Appraised property values for five Carroll election districts increased 34.6 percent over the last three years, just above the state average for reappraised property, state figures show.
The Maryland Department of Assessments and Taxation in Carroll sent the new appraisals to about 16,000 property owners in the Westminster, Taneytown, Uniontown, Middleburg and Union Bridge districts this week.
The increased assessments could mean higher tax bills for residents of those areas and increased revenue for municipal and county governments, depending on fiscal 1992 tax rates.
If the county's tax rate remains $2.35 per $100, residents whose property value increased by the average 34.6 percent will see a 9 percent annual increase in their tax bills in each of the next three years, said a taxation office spokesman.
The total tax increase over the three years would be less than 34.6 percent because the percentage of a home's value that is to be taxed has been reduced.
Under the current tax rate, the owner of the average $130,000 home, who now pays $1,250, would pay $1,362 the first year of the new assessments and $1,618 by the third year.
The state taxation office reassesses taxable property every three years, with one-third of the county reassessed annually.
Last year, property values in the Finksburg, Manchester, Hampstead and Union Mills areas rose by 45.2 percent, largely because of proximity to Interstate 795.
The increase this year was smaller, partly because the area reappraised is more rural, said Larry White, supervisor of the state's Westminster office.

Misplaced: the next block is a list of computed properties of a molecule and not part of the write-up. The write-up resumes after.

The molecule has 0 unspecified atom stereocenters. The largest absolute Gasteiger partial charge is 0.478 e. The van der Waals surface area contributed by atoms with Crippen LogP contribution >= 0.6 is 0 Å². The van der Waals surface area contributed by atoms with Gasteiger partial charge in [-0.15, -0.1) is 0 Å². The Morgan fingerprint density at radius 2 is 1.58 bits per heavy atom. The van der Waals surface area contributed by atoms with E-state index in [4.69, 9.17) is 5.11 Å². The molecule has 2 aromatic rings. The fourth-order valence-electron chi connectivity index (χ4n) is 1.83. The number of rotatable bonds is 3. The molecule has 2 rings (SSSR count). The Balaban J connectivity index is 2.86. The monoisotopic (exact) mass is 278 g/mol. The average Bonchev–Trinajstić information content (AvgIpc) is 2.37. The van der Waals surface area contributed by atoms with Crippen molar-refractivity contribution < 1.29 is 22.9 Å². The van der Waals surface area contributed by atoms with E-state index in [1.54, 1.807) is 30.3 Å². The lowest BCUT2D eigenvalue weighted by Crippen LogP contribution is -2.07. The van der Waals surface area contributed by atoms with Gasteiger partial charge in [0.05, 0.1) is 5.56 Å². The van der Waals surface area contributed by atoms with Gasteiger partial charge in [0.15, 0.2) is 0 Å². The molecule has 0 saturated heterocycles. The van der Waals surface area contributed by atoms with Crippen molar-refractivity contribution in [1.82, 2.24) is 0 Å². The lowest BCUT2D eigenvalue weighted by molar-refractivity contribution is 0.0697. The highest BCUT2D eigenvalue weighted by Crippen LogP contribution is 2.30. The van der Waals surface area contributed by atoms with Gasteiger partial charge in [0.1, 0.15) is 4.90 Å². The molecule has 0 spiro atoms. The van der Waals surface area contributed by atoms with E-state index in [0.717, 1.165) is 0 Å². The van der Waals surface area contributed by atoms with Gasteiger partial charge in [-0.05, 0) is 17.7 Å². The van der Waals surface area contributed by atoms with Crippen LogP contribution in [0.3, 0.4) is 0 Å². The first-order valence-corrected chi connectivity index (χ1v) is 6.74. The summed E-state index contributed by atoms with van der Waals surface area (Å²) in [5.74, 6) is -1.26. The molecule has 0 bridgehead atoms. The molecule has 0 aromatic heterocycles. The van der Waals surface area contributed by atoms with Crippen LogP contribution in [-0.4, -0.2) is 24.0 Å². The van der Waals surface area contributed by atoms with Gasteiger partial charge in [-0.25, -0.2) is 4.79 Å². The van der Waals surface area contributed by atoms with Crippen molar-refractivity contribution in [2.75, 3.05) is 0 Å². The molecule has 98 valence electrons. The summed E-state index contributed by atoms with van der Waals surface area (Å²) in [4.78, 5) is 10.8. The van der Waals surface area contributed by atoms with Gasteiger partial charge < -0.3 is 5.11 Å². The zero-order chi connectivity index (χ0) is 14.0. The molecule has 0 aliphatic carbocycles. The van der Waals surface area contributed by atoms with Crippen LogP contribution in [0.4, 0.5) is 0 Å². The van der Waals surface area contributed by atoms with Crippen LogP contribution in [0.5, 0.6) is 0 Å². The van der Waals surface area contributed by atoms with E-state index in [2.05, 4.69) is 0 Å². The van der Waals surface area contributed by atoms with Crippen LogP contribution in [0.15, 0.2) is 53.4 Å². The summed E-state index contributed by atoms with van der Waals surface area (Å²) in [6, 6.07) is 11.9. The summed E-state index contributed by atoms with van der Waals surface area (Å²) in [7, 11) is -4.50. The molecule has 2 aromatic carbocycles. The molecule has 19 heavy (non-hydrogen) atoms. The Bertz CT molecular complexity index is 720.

Carroll's property value increase is the 13th highest of the state's 23 counties and Baltimore City.
Values rose fastest in Cecil County, up 58.2 percent, followed by Frederick, Calvert and Anne Arundel counties, each at just below 50 percent.
Carroll's increase was greater than those in Baltimore, Howard and Harford counties and Baltimore City.
To the chagrin of homeowners in the reappraised districts, the recent downturn in the county's real estate market won't translate into significantly lower property assessments this year, said White.
Appraisers evaluated land and home sales in the reappraised areas between 1987 and 1989 -- years of steady appreciation -- in determining market values.
Appraisers do not make forecasts when determining values.
Also, the slowdown in 1990 has not been drastic, said White.
Real estate transfers declined by 8 percent in the first 11 months of 1990 compared to the same period last year, he said.
"Property is still selling in Carroll County," he said.
Tax bills are calculated by taking a percentage -- known as a "growth factor" -- of the property value and multiplying by the tax rate.
The state has lowered the growth factor to offset rising real estate values and provide steady revenue growth.
A tax reform bill passed by the state Legislature last year froze the growth factor at 40 percent -- down from 40.9 percent this year -- and reduced the cap on annual assessment increases from 15 percent to 10 percent.
The result will be savings for taxpayers, especially those whose property values have increased rapidly.
The tax bill gave counties the authority to set a cap below 10 percent to provide further relief to taxpayers angry over skyrocketing assessments, but not above that level.
Unwilling to restrict revenue further, the Carroll Commissioners set the county's cap at 10 percent.
Several counties have adopted caps below that, including Baltimore at 4 percent and Harford at 6 percent.
Once new values are phased in for fiscal 1992, the county's assessable tax base will expand from $1.83 billion to $1.99 billion.
Assuming a $2.35 tax rate, the growth in assessments would translate to about $3.76 million in additional county property tax revenue.
That figure would be reduced, however, by the 10 percent tax cap and other tax credits.